Characterize Tumor Hypoxia by Magnetic Resonance Imaging
The purpose of this research study is to measure the hypoxia (low oxygen condition) in prostate cancers and its effect in survival. In this study, investigators will assess hypoxia by magnetic resonance imaging (MRI) and create a hypoxia score. Investigators will study the hypoxia score and how it correlates (if any) to the disease aggressiveness as well as its effect on the treatment outcomes.
|Condition or Disease||Intervention/Treatment||Phase|
To assess hypoxia in primary prostate tumors by magnetic resonance imaging.
To correlate hypoxic score with disease aggressiveness (proliferation biomarkers' expression).
To correlate hypoxic score with ExoHypoxic concentration in plasma of same patient.
To correlate hypoxic score with fatty acid synthase (FASN) expression.
Arms and Interventions
|Experimental: Diagnostic (MRI biospecimen collection)|
Patients undergo MRI over 15 minutes before standard of care surgery. Patients also undergo collection of blood samples during MRI and at the time of surgery.
Other: Blood draws
Blood draws at two specified timepoints - the first is during the MRI and the second is scheduled during participant's prostatectomy.
Diagnostic Test: Magnetic resonance imaging (MRI)
At the beginning of study magnetic resonance imaging MRI will be completed.
Primary Outcome Measures
- Differences in Tumor Hypoxia Scores Between Subgroups [30 days]
Using MRI parameters including apparent diffusion coefficient and fractional blood value four race/score combination groups (African-Americans with Gleason score 6; African-Americans with Gleason score greater than or equal to 7; Caucasians with Gleason score 6; and Caucasian with Gleason score greater than or equal to 7) to calculate the correlation coefficients estimates between hypoxic scores using Pearson correlation coefficient and Spearman's rank correlation coefficient.
- Number of Biomarkers Expressed [30 days]
Expression of proliferation biomarkers (Ki-67 and PCNA) to calculate the correlation coefficients estimates between expression of proliferation biomarkers using Pearson correlation coefficient and Spearman's rank correlation coefficient.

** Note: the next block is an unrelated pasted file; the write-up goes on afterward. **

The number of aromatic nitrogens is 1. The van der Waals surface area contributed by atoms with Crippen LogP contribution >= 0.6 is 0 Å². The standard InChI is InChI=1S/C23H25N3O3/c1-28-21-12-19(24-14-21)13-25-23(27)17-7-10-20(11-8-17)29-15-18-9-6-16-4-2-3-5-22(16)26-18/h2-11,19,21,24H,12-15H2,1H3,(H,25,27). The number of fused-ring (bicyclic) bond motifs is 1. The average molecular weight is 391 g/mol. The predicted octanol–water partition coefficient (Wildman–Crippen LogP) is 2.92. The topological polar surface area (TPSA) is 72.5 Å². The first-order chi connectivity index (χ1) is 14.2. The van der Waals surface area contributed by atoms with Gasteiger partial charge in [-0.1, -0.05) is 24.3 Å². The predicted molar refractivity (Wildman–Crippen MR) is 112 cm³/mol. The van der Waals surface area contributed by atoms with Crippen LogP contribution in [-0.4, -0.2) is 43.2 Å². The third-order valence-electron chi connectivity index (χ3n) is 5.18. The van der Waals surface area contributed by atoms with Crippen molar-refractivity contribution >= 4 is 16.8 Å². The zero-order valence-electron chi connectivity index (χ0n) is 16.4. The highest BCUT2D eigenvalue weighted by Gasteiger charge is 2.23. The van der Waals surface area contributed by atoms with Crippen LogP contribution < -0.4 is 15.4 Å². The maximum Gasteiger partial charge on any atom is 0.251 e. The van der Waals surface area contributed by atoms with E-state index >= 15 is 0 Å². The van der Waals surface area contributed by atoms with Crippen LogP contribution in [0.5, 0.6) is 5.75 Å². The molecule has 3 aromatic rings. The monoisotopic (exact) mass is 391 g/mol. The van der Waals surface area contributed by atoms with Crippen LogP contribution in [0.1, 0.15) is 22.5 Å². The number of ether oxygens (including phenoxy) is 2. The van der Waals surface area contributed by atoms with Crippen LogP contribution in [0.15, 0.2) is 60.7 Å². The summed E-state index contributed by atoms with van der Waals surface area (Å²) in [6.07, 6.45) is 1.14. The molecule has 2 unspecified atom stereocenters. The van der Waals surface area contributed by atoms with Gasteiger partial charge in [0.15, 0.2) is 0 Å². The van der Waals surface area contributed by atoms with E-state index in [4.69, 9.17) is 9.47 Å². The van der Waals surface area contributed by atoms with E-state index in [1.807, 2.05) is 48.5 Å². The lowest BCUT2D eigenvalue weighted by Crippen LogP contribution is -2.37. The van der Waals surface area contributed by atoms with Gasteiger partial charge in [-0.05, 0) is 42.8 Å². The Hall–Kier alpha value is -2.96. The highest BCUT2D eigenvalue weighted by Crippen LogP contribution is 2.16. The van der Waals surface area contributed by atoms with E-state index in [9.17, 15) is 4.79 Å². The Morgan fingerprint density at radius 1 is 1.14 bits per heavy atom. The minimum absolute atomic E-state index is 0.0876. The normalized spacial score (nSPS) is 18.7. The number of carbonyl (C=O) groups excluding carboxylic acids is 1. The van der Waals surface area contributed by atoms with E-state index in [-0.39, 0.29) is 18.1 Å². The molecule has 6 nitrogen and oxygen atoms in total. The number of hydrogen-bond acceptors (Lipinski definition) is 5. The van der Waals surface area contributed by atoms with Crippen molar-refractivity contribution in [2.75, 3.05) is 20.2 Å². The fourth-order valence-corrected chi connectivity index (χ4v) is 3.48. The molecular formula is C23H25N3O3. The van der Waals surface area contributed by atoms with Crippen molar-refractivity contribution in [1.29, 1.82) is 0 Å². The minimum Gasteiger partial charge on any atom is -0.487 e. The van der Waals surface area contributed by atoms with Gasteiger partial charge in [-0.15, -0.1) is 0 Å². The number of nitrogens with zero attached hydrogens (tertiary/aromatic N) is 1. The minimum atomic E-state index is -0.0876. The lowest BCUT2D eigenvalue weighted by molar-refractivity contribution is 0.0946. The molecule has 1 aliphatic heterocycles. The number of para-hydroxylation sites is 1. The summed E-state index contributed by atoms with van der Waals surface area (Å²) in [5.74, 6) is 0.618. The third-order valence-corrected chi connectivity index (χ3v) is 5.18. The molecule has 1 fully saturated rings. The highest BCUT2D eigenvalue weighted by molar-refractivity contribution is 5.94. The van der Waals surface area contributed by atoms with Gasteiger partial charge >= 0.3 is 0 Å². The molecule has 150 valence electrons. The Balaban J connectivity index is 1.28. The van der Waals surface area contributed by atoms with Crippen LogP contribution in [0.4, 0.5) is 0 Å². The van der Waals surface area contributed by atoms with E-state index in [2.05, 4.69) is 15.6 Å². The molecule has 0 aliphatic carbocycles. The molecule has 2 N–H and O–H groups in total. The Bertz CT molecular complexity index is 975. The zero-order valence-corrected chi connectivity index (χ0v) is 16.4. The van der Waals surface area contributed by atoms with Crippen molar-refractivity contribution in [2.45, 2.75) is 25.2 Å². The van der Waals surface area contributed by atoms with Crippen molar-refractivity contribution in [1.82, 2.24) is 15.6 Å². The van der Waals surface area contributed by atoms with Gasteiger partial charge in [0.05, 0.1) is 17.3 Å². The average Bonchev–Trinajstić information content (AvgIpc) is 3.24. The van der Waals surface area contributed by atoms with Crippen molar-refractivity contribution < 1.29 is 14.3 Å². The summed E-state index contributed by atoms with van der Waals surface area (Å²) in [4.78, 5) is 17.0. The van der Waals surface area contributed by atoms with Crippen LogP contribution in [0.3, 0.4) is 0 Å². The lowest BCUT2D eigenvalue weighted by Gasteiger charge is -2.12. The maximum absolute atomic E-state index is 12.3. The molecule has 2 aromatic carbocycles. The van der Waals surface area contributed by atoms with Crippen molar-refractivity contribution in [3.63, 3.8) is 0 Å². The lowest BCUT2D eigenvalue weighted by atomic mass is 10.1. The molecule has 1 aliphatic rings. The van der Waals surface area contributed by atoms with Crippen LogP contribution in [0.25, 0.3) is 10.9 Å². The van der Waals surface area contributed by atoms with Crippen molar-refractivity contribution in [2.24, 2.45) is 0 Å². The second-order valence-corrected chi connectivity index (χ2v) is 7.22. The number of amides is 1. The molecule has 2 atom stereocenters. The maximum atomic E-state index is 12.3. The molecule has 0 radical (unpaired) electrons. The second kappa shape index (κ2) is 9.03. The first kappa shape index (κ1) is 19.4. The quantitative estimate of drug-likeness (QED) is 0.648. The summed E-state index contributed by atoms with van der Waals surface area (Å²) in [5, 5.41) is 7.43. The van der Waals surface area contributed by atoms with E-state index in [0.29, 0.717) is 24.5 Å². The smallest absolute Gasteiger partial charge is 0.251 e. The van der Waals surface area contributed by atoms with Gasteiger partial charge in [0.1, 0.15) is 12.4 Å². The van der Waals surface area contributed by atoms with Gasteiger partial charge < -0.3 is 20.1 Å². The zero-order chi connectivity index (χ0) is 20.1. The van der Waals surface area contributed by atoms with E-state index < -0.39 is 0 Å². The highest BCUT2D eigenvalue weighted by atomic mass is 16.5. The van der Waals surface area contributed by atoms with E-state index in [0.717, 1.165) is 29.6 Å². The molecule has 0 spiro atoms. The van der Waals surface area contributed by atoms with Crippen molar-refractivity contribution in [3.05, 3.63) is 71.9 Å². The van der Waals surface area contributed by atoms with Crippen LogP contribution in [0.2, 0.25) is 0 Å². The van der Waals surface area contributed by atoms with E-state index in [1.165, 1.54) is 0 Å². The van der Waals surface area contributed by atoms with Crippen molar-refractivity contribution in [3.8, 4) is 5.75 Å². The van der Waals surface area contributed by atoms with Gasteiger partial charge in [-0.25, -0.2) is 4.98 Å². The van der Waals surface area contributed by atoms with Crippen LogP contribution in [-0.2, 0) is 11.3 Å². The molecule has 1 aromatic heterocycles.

Secondary Outcome Measures
- ExoHypoxic Concentrations in Plasma [30 days]
The associations between hypoxic score and candidate biomarkers for ExoHypoxic concentration (number per milliliter plasma) will be estimated using partial Spearman's rank correlation coefficient where the race/score combination groups are adjusted.
- Number of Fatty Acid Synthase Expressions in Prostate Cancer and ExoHypoxic Concentrations [30 days]
The associations between hypoxic score and fatty acid synthase expression will be estimated using partial Spearman's rank correlation coefficient where the race/score combination groups are adjusted.
The minimum age for this study is men 40 years and older. Prostate cancer mainly affects men over the age of 40.
Patients with Caucasian and African American race
Patients with pathology-proven prostate cancer (Gleason 6 or higher)
Patients who have not yet undergone therapy (systemic drugs, radiation, or prostatectomy)
Patients who will have a radical prostatectomy as standard of care.
Ability to understand and the willingness to sign an IRB-approved informed consent document (either directly or via a legally authorized representative).
Patients who have already received some form of treatment or are not planning to undergo radical prostatectomy for treatment.
Patients with any other cancer along with prostate cancer.
Uncontrolled intercurrent illness including, but not limited to ongoing or active infection, symptomatic congestive heart failure, unstable angina pectoris, cardiac arrhythmia, or psychiatric illness/social situations that would limit compliance with study requirements.
Contacts and Locations
|1||Wake Forest Baptist Comprehensive Cancer Center||Winston-Salem||North Carolina||United States||27157|
Sponsors and Collaborators
- Wake Forest University Health Sciences
- National Cancer Institute (NCI)
- Principal Investigator: Gagan Deep, Ph.D, Wake Forest University Health Sciences
Study Documents (Full-Text)None provided.
- WFBCCC 03319